1 validation error detected: Value 'anthropic.claude-v2:1:200k' at 'modelId'
failed to satisfy constraint: Member must satisfy regular expression pattern:
(arn:aws(-[^:]+)?:bedrock:[a-z0-9-]{1,20}:(([0-9]{12}:custom-model/[a-z0-9-]{1,63}[.]{1}[a-z0-9-]{1,63}/[a-z0-9]{12})|(:foundation-model/[a-z0-9-]{1,63}[.]{1}[a-z0-9-]{1,63}([.:]?[a-z0-9-]{1,63}))|([0-9]{12}:provisioned-model/[a-z0-9]{12})))|([a-z0-9-]{1,63}[.]{1}[a-z0-9-]{1,63}([.:]?[a-z0-9-]{1,63}))|(([0-9a-zA-Z][_-]?)+)
Can you see that very long validation pattern in the last line above? I spent quite some time, so you don't have to, and I finally found the culprit: The last part of the id, the one defining the context window size (:200k), is not allowed.

Troubleshooting the issue

Now, why does it accept some ids but not others... 🤔
Let's see if we can find the anything useful by getting some more information about that specific model:
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import boto3

client = boto3.client('bedrock')

response = client.get_foundation_model(
modelIdentifier='anthropic.claude-v2:1:200k'
)

print(response['modelDetails'])
This returns a lot of information about the model, and actually includes a small, but critical detail for our use-case, right there on line 10 👇
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{
"modelArn": "arn:aws:bedrock:us-east-1::foundation-model/anthropic.claude-v2:1:200k",
"modelId": "anthropic.claude-v2:1:200k",
"modelName": "Claude",
"providerName": "Anthropic",
"inputModalities": [ "TEXT" ],
"outputModalities": ["TEXT"],
"responseStreamingSupported": True,
"customizationsSupported": [ ],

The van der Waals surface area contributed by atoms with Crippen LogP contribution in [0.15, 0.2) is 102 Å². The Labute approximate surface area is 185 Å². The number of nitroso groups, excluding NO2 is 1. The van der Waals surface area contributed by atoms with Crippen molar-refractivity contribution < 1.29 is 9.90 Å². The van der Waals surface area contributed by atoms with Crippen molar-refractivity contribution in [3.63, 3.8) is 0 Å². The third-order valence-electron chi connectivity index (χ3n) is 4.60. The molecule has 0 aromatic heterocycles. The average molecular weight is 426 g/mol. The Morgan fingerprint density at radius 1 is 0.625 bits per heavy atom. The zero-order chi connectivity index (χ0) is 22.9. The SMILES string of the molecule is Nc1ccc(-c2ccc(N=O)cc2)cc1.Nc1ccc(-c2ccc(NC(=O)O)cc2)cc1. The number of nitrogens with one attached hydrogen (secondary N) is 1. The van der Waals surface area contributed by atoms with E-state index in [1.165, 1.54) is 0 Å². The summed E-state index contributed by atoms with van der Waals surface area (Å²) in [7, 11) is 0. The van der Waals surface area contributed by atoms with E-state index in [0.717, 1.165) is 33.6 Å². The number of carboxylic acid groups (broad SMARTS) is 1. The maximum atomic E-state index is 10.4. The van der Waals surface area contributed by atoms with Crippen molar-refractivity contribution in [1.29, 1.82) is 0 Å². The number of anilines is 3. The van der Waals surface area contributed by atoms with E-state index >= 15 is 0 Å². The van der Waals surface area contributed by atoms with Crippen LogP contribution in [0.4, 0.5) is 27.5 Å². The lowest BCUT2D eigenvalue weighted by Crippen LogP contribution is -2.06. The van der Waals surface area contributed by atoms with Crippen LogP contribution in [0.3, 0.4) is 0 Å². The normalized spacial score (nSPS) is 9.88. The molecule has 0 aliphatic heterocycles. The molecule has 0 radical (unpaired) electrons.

"inferenceTypesSupported": [ "PROVISIONED" ], <-- THIS ONE!
"modelLifecycle": {
"status": "ACTIVE"
}
}
Turns out the only supported inference type for the model is PROVISIONED, i.e. it is only available with provisioned throughput, and can't be used for on-demand invocations.
If we run the same script but with the other two models, welld get "inferenceTypesSupported": ["ON_DEMAND"] instead, indicating that they indeed accept on-demand invocations, as they already did in our example above.

Filtering Models for On-Demand Inference

Now, to avoid choosing models that don't fit the use-case and potentially running into an error down the line, how can we get a list of only those models that support on-demand inference?
This is actually quite simple, by adding a filter to the ListFoundationModels call.
Let's modify our original script, adding byInferenceType="ON_DEMAND" (line 6), and see what happens:
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import boto3

client = boto3.client('bedrock')

response = client.list_foundation_models(
byInferenceType="ON_DEMAND"
)

models = response['modelSummaries']

print(f'I found {len(models)} available models.')

for model in models:
print(f'- {model['modelId']}')
When running this script, we'll get a refined list (27 models at the time I'm writing this), excluding those not supporting on-demand inference like anthropic.claude-v2:1:200k.
So, to make sure you get a list of models tailored to your specific use-case, make sure to leverage the respective request parameters to filter the response of the ListFoundationModels API.

Want to learn more?

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Any opinions in this post are those of the individual author and may not reflect the opinions of AWS.